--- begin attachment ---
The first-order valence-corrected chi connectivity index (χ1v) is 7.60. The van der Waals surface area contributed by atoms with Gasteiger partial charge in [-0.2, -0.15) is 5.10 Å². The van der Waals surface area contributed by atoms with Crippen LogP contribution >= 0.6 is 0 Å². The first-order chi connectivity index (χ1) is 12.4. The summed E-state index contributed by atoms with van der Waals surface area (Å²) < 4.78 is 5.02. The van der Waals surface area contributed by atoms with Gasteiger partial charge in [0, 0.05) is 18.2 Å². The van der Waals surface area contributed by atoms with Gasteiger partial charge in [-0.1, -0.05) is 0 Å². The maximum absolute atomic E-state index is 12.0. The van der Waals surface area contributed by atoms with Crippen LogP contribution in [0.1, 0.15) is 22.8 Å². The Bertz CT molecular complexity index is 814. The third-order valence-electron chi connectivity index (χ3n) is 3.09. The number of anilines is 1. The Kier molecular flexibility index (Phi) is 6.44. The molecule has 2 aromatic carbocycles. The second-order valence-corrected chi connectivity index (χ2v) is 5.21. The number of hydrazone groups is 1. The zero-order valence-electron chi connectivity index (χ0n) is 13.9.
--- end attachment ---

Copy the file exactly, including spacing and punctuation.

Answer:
The first-order valence-corrected chi connectivity index (χ1v) is 7.60. The van der Waals surface area contributed by atoms with Gasteiger partial charge in [-0.2, -0.15) is 5.10 Å². The van der Waals surface area contributed by atoms with Crippen LogP contribution >= 0.6 is 0 Å². The first-order chi connectivity index (χ1) is 12.4. The summed E-state index contributed by atoms with van der Waals surface area (Å²) < 4.78 is 5.02. The van der Waals surface area contributed by atoms with Gasteiger partial charge in [0, 0.05) is 18.2 Å². The van der Waals surface area contributed by atoms with Gasteiger partial charge in [-0.1, -0.05) is 0 Å². The maximum absolute atomic E-state index is 12.0. The van der Waals surface area contributed by atoms with Crippen LogP contribution in [0.1, 0.15) is 22.8 Å². The Bertz CT molecular complexity index is 814. The third-order valence-electron chi connectivity index (χ3n) is 3.09. The number of anilines is 1. The Kier molecular flexibility index (Phi) is 6.44. The molecule has 2 aromatic carbocycles. The second-order valence-corrected chi connectivity index (χ2v) is 5.21. The number of hydrazone groups is 1. The zero-order valence-electron chi connectivity index (χ0n) is 13.9.